Nicola Sturgeon has opened fire on Theresa May over a second Scottish independence referendum by questioning the Prime Minister's legitimacy.
In a rapid escalation of hostilities between the two over Brexit and demands for a second independence vote, the Scottish First Minister hit back at Mrs May after suggestions the PM could delay a referendum.
She tweeted: "Trading mandates does not put PM on strong ground."
Setting the tone for the months ahead, she added: "I was elected as FM on a clear manifesto commitment re#scotref. The PM is not yet elected by anyone."
Mrs May accused the First Minister of "playing politics with the future of our country" after Ms Sturgeon ambushed her by setting out plans for a new vote on Scottish independence on Monday.
Ms Sturgeon said she had to take action because the UK Government had "put up a brick wall" over Brexit negotiations and was not listening to Scotland.
But Mrs May replied that "a majority of (Scots) do not want a second independence referendum".
Ms Sturgeon called for a vote by spring 2019 on the grounds that voters would then be aware of the UK Government's full plans for Brexit and the deal it was likely to achieve with the EU.
The Prime Minister does not want to have to fight a battle on Scottish independence at the same time as she is carrying out the negotiations with Brussels over Brexit.
She is understood to be preparing to reject the demand for a vote within two years but leave the door open for a vote after the Brexit negotiations are completed.
The First Minister will seek the approval of Scottish Parliament for a new vote on independence next week but the governing Scottish National Party needs Westminster's approval to hold a referendum.
Ministers are said to be resigned to a second independence referendum but, according to The Times newspaper, Mrs May does not want it to take place within the next two years.
A Government source told the newspaper: "The Prime Minister has said this would mean a vote while she was negotiating Brexit and I think that can be taken pretty clearly as a message that this timing is completely unacceptable."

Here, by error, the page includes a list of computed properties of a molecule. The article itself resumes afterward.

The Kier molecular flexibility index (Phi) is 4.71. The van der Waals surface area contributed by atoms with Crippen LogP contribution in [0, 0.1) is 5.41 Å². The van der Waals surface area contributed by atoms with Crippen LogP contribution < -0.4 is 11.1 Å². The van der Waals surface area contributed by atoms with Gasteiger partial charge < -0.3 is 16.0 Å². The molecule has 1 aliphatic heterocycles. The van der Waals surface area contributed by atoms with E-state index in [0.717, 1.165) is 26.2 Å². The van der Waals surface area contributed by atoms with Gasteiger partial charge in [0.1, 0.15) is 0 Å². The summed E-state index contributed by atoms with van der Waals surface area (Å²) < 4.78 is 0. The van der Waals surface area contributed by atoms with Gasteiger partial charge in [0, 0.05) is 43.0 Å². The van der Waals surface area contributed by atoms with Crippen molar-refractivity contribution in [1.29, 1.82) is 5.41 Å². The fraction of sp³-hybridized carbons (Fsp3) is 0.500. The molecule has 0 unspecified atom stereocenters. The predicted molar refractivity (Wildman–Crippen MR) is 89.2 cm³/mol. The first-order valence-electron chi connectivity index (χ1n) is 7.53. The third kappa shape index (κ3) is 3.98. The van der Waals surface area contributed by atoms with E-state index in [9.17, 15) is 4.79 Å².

In 2014, Scotland voted to stay part of the UK by 55.3% to 44.7%; but in the Brexit vote Scots voted to remain in the EU by 62% to 38%.
If Scotland were to split from the UK it would have to apply for membership of the EU in its own right, which would mean joining the euro.
The application to join would also have to be supported by all 27 member states and a number of countries are unlikely to agree because of fears it would fuel separatism on their own doorsteps.
Spanish finance minister Alfonso Dastis said on Tuesday that Scotland would be "at the back of the queue".
The Prime Minister is expected to respond more fully to the referendum plans after it goes to the vote in Holyrood.
Polls since the Brexit vote have shown that support for Scottish independence has been relatively unchanged since the first referendum in 2014.
A Sky Data poll carried out after Ms Sturgeon's announcement on Monday found that Scottish voters also opposed holding a second referendum by 53% to 46%.
Ms Sturgeon announced her plans just hours before the Brexit bill cleared the House of Lords leaving Mrs May free to trigger Article 50 at any time.
There had been speculation that the Prime Minister could notify Brussels of the UK's intention to leave the EU on Tuesday but a Downing Street spokesman said it would not be until the end of the month.
Former UKIP leader Nigel Farage accused Mrs May of delaying because of the First Minister's referendum demand.
Labour leader Jeremy Corbyn said it was "wrong to hold another (referendum) so soon" and that the party opposed independence.
However, he added that Labour would not block a second referendum if the Scottish Parliament votes for it.
Scottish Conservative leader Ruth Davidson tweeted that Ms Sturgeon had "chosen the path of further division and uncertainty", while Lib Dem leader Tim Farron also said he opposed another vote.